Diagnostic uncertainty in a severely demented male patient: a case report
© Maiovis et al; licensee BioMed Central Ltd. 2008
Received: 15 September 2008
Accepted: 19 October 2008
Published: 19 October 2008
Current trends in dementia research focus on early and accurate diagnosis. In clinical practice however, this is not always possible, as multiple underlying pathologies produce mixed dementia syndromes. Furthermore, patients with severe dementia are often underestimated.
We present a case of a 71 year old Caucasian male with severe Alzheimer's Disease, bedridden and fully dependent in activities of everyday living, whose general cognitive function is almost intact. We emphasize on the diverse underlying pathologies contributing to this intriguing clinical presentation and to diagnostic uncertainty.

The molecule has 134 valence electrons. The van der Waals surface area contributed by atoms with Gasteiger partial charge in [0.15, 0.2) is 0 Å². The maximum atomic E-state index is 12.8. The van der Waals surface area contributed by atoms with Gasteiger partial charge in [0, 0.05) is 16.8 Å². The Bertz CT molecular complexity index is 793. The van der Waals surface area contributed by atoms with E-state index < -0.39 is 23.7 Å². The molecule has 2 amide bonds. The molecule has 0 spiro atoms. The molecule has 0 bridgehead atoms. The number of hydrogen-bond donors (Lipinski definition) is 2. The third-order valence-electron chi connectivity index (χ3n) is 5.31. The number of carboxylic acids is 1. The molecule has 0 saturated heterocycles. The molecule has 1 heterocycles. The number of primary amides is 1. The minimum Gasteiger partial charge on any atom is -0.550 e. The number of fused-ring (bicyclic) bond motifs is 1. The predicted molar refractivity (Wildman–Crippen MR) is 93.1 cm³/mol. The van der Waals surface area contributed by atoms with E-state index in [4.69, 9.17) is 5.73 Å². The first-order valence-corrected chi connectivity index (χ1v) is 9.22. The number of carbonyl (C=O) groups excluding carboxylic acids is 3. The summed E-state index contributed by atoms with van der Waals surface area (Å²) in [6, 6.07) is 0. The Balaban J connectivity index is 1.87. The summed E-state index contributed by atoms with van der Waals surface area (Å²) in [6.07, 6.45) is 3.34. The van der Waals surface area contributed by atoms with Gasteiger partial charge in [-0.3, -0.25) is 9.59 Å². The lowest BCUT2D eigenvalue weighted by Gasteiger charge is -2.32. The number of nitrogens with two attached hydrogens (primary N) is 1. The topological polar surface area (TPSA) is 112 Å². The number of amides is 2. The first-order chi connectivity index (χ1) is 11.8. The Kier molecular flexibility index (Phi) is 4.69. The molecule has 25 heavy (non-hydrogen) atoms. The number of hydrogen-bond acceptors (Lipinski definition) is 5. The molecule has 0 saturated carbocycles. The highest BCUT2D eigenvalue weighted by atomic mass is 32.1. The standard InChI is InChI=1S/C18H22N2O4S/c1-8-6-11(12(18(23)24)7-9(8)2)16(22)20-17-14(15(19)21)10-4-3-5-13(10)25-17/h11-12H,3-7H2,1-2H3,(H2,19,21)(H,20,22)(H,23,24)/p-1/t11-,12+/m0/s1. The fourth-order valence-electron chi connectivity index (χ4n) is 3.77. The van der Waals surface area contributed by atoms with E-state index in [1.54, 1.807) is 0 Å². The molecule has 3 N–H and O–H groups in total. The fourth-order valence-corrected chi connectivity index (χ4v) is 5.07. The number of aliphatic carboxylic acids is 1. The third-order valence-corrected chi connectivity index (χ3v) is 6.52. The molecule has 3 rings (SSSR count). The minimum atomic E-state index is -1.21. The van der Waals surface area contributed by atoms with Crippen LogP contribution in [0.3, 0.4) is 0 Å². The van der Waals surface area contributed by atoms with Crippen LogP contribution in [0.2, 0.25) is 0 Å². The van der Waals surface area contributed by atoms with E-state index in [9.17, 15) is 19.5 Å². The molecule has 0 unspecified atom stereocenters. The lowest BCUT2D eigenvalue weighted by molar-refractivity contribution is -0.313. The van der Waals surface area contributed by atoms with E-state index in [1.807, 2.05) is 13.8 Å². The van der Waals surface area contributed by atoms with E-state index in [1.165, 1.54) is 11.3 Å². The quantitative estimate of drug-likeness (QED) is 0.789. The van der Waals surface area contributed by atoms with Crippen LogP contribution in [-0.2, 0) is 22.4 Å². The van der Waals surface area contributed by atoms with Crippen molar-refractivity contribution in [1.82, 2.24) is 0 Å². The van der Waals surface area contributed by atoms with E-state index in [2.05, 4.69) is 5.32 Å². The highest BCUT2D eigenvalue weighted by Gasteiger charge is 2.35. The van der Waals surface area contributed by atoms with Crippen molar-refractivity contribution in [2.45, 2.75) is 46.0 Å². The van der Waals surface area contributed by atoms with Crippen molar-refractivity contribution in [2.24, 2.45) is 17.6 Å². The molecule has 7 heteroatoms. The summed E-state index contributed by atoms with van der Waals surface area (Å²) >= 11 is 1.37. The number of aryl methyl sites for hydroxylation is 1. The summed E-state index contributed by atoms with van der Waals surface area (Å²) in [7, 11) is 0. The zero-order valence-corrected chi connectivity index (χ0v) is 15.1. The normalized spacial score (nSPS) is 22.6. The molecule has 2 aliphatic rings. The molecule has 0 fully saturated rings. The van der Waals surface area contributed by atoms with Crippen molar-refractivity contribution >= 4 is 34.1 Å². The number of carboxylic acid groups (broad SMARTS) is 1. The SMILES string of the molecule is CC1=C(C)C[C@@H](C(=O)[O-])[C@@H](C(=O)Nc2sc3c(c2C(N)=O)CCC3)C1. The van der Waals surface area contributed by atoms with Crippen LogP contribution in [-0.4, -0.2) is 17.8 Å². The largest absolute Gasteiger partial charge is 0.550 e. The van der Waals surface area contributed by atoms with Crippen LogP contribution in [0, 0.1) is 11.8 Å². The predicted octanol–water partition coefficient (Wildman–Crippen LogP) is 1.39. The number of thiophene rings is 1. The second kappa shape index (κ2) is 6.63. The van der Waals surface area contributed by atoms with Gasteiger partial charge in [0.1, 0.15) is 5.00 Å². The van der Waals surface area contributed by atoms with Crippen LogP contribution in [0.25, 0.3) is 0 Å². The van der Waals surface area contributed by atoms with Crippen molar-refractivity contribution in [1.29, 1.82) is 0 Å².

Understanding the complexity of the dementia process in every patient using a multidimensional approach, contributes to more rational management strategies and finally to high quality care for patients and caregivers.
Dementia is a disabilitating syndrome resulting in progressive cognitive and functional decline as well as behavioral disorders. Given the severe burden of dementia worldwide, research is focusing on accurate and early diagnosis [1, 2].
In clinical practice, however, accurate diagnosis following strict criteria is not usually the case, as multiple underlying pathophysiological mechanisms contribute to mixed dementia types . Furthermore, concentrating on early diagnosis underestimates the importance of providing quality care for patients in severe stages . Emerging trends suggest the need for a multidimensional and interdisciplinary approach to mild and especially severely demented patients , at home when appropriate . Home care team of the Greek Association of Alzheimer's Disease and Related Disorders (consisting of a medical doctor, a dentist, a psychologist and a social worker) provides this kind of care.